Children neglected in their childhood are likely to develop abnormal behaviour, says a study.
Psychologist Seth Pollak and doctoral student Alison Wismer Fries at University of Wisconsin-Madison studied 18 four-year-old adoptees, who had spent their first years in orphanages in Russia and Romania, mostly in a neglected environment.
Even though the children now live in stable homes for over three years, in some cases - they might still display some telltale behaviors that researchers associate with early neglect, the researchers said.
One is an abnormal willingness to seek comfort from unfamiliar adults, even in the presence of the adopted parent.
The scientists tracked the levels of two "social" hormones, called vasopressin and oxytocin, in the children through urine tests.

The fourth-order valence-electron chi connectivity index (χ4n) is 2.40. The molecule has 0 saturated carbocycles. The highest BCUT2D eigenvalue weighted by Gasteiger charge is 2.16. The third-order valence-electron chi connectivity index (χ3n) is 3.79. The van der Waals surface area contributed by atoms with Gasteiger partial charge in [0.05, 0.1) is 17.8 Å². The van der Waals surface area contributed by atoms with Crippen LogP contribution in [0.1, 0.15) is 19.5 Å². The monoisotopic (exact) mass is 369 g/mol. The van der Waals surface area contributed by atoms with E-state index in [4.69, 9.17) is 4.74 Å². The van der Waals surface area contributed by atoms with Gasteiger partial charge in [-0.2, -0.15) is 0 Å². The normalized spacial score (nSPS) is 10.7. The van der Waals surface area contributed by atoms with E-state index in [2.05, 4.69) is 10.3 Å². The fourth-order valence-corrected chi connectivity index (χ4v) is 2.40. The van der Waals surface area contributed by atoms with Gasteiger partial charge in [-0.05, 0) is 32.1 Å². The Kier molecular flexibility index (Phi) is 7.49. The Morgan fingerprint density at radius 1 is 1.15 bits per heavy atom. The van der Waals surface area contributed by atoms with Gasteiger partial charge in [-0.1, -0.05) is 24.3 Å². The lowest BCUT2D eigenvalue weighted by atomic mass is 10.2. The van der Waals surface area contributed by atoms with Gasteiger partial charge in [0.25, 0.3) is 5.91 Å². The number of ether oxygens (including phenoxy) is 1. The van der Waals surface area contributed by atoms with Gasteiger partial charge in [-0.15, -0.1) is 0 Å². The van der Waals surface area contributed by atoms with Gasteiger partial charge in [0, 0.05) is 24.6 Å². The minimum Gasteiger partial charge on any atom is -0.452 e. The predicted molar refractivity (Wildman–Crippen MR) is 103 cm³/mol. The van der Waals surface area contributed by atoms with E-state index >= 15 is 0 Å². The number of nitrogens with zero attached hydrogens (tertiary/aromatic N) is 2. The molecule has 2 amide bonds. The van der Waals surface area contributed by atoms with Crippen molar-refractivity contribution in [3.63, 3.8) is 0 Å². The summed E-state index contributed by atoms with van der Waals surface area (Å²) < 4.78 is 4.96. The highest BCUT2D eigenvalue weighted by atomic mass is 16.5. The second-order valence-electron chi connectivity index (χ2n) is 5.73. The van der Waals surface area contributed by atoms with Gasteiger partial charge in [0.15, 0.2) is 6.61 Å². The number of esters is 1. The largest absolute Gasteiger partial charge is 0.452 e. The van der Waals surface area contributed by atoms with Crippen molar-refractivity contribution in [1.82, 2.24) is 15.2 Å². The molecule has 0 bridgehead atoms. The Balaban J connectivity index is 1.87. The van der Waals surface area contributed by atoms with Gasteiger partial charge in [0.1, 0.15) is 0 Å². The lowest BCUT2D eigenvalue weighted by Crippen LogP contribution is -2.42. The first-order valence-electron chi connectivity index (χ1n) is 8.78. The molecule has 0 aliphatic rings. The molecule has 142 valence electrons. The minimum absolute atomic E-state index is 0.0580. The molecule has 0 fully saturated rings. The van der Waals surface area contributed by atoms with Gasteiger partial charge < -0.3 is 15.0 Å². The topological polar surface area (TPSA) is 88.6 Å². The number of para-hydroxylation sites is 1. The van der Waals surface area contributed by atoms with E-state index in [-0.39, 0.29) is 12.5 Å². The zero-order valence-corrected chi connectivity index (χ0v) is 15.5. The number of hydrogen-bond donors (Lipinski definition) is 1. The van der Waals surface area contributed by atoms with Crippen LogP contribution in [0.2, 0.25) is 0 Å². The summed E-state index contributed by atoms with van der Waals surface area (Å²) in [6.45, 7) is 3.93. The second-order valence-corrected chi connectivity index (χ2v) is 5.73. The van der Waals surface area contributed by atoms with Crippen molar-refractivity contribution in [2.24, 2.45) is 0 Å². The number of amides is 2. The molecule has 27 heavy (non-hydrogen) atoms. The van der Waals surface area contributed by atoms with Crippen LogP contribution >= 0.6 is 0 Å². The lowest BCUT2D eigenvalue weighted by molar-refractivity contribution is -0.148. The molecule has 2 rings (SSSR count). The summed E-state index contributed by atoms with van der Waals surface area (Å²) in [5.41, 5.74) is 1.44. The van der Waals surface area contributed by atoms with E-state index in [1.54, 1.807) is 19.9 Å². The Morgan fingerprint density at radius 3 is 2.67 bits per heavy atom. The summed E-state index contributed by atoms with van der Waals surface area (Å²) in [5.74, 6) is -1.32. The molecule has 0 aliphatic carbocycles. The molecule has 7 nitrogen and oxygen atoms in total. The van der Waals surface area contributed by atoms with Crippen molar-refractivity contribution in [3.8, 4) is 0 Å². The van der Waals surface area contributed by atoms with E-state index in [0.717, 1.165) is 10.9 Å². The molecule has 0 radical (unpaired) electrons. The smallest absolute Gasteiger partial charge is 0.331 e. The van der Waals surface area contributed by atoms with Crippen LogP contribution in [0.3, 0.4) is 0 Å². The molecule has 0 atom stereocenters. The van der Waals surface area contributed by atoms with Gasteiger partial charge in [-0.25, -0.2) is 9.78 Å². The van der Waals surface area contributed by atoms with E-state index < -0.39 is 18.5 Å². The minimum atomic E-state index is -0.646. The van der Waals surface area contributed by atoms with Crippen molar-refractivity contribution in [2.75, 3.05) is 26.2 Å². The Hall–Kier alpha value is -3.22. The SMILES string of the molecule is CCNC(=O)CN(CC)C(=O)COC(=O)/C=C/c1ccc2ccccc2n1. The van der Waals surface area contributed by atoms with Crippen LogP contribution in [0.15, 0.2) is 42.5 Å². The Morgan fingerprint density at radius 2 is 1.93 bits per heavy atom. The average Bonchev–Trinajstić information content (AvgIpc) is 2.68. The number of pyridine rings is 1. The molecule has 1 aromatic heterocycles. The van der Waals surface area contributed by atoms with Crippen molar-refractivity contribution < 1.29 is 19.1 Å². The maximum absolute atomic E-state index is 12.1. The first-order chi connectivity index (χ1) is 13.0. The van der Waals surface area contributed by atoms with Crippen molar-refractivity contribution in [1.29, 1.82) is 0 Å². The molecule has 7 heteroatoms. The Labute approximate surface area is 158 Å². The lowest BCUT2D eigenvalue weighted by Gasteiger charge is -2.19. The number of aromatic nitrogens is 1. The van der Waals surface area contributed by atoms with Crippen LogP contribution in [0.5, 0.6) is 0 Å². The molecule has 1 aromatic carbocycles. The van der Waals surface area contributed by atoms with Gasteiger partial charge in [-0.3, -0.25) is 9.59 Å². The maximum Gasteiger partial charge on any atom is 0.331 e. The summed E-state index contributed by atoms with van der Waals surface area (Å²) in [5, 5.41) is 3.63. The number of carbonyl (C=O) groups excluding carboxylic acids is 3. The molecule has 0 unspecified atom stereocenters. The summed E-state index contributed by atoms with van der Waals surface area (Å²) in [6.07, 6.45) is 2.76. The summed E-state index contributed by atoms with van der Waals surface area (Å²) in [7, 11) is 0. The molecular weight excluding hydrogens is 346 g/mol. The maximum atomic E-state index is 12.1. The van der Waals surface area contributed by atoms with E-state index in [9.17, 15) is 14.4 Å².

The researchers said they immediately noticed that the children who experienced early neglect had markedly lower levels of vasopressin than non-adopted children.
They think vasopressin is essential for recognizing individuals in a familiar social environment.
The researchers said that in family-reared children, oxytocin levels go up following physical contact with their mothers.
But in the neglected group, the levels stayed the same. Because oxytocin is necessary for forming secure relationships, this might help explain why many neglected children have trouble doing so, the scientists said.
"It's extremely important that people don't think that this work implies these children are somehow permanently delayed," said Seth Pollak, senior author of the study.